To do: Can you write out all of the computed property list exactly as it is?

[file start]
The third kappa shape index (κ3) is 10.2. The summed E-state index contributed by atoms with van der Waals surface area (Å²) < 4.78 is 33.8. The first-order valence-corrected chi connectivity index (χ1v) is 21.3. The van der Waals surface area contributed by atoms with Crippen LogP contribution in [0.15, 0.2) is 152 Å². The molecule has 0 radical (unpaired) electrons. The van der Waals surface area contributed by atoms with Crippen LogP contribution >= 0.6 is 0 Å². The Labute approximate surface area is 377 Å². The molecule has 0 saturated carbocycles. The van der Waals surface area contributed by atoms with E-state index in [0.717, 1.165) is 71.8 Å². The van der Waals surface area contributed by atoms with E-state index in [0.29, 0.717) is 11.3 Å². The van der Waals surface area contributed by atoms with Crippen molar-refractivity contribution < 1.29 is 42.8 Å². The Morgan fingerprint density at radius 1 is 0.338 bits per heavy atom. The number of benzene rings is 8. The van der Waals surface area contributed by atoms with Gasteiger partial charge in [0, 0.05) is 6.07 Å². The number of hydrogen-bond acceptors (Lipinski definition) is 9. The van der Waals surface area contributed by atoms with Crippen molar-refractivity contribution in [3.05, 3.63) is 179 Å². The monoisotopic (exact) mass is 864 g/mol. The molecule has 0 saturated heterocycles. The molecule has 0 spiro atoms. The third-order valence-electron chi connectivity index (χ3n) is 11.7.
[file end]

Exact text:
The third kappa shape index (κ3) is 10.2. The summed E-state index contributed by atoms with van der Waals surface area (Å²) < 4.78 is 33.8. The first-order valence-corrected chi connectivity index (χ1v) is 21.3. The van der Waals surface area contributed by atoms with Crippen LogP contribution in [0.15, 0.2) is 152 Å². The molecule has 0 radical (unpaired) electrons. The van der Waals surface area contributed by atoms with Crippen LogP contribution >= 0.6 is 0 Å². The Labute approximate surface area is 377 Å². The molecule has 0 saturated carbocycles. The van der Waals surface area contributed by atoms with E-state index in [0.717, 1.165) is 71.8 Å². The van der Waals surface area contributed by atoms with E-state index in [0.29, 0.717) is 11.3 Å². The van der Waals surface area contributed by atoms with Crippen molar-refractivity contribution < 1.29 is 42.8 Å². The Morgan fingerprint density at radius 1 is 0.338 bits per heavy atom. The number of benzene rings is 8. The van der Waals surface area contributed by atoms with Gasteiger partial charge in [0, 0.05) is 6.07 Å². The number of hydrogen-bond acceptors (Lipinski definition) is 9. The van der Waals surface area contributed by atoms with Crippen molar-refractivity contribution in [3.05, 3.63) is 179 Å². The monoisotopic (exact) mass is 864 g/mol. The molecule has 0 saturated heterocycles. The molecule has 0 spiro atoms. The third-order valence-electron chi connectivity index (χ3n) is 11.7.